The Friday sentencing hearing for a former Davis County high school basketball coach who admitted to having a sexual relationship with a teen girl has been postponed.
Stephen Paul Niedzwiecki, 34, was originally charged in 2nd District Court with eight first-degree felony counts of forcible sodomy, one first-degree felony count of attempted rape, and two second-degree felony counts of forcible sexual abuse.
However, in January, he pleaded guilty to four third-degree felonies — two counts of unlawful sexual activity with a minor and two counts of unlawful sexual activity with a 16- to 17-year old.
Niedzwiecki is a former coach at Jefferson Academy in Kaysville, where now-17-year-old Jaime Heiner was a student athlete. Inappropriate contact allegedly began when the girl was a freshman, but did not escalate to sexual contact until after she graduated in 2011, according to court records.
Earlier this week, Niedzwiecki’s attorney, Cara Tangaro, filed a motion to continue the Friday sentencing, writing that she did not receive Niedzwiecki’s 63-page pre-sentence report in a timely fashion. She said she plans to ask that the report be redacted or re-done because of “extensive advocacy” by Adult Probation and Parole.
“The report also contains a large volume of factual allegations that have never been made during the lengthy investigation and trial preparation stages of the case,” Tangaro wrote.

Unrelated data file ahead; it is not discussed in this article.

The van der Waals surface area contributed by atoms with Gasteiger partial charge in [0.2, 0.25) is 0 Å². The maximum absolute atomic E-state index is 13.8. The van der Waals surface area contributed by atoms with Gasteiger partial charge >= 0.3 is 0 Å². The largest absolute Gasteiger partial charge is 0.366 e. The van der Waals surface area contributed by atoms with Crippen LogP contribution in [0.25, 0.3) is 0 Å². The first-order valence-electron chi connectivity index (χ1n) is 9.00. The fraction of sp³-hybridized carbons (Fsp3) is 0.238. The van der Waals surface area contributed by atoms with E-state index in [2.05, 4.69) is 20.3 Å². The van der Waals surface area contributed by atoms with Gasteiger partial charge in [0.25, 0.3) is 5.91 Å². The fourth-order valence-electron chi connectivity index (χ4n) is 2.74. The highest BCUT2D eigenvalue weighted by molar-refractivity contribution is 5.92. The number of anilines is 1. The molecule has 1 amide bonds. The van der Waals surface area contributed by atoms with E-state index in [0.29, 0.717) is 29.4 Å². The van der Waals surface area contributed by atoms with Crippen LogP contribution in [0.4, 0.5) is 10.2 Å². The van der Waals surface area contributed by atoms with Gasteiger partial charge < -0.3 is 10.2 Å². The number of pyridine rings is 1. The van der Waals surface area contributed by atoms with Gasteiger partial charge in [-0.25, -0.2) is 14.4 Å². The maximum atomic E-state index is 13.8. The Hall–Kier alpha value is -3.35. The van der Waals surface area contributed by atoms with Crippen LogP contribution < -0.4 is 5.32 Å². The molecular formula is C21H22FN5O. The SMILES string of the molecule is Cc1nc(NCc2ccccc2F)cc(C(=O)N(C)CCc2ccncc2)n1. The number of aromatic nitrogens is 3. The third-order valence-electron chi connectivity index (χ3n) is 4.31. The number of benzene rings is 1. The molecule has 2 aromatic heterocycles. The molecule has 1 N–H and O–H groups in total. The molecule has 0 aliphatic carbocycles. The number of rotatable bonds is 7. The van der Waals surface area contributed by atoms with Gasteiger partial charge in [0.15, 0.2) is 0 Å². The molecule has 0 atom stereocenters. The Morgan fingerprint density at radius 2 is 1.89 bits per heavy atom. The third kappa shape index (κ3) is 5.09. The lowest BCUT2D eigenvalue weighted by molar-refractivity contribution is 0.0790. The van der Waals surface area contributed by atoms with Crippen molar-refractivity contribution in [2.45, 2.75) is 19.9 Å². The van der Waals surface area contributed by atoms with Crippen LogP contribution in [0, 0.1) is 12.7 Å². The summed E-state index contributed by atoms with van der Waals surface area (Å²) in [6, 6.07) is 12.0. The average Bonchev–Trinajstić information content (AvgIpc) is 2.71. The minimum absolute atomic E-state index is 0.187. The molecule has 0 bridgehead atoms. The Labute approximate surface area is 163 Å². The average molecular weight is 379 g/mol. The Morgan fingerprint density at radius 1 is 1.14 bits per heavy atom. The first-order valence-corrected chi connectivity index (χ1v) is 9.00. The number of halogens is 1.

According to court records, prosecutors did not oppose continuing the case, but the Utah Crime Victim’s Legal Clinic filed a motion asking that the sentencing go forward as scheduled.
“[The victim] and her family have been waiting long enough and need closure,” the motion reads.
Ultimately, a judge granted the continuance and reset the sentencing for April 10.
The Salt Lake Tribune does not generally name victims of sexual abuse, but is doing so in Heiner’s case, with her permission, because she has gone public with her experience and is using it to encourage other victims to speak out.
After Niedzwiecki took the plea deal in January, Heiner went public by advocating for Prevent Child Abuse Utah, and she started her own victim-empowerment organization, I Am.
“My biggest thing is abuse awareness and victim empowerment,” she told the Tribune in a recent interview. “Throughout the time I was being abused, I didn’t know what abuse was. I thought I was the only one and that kept me silent for a really long time because I didn’t realize that one in three women are sexually abused.”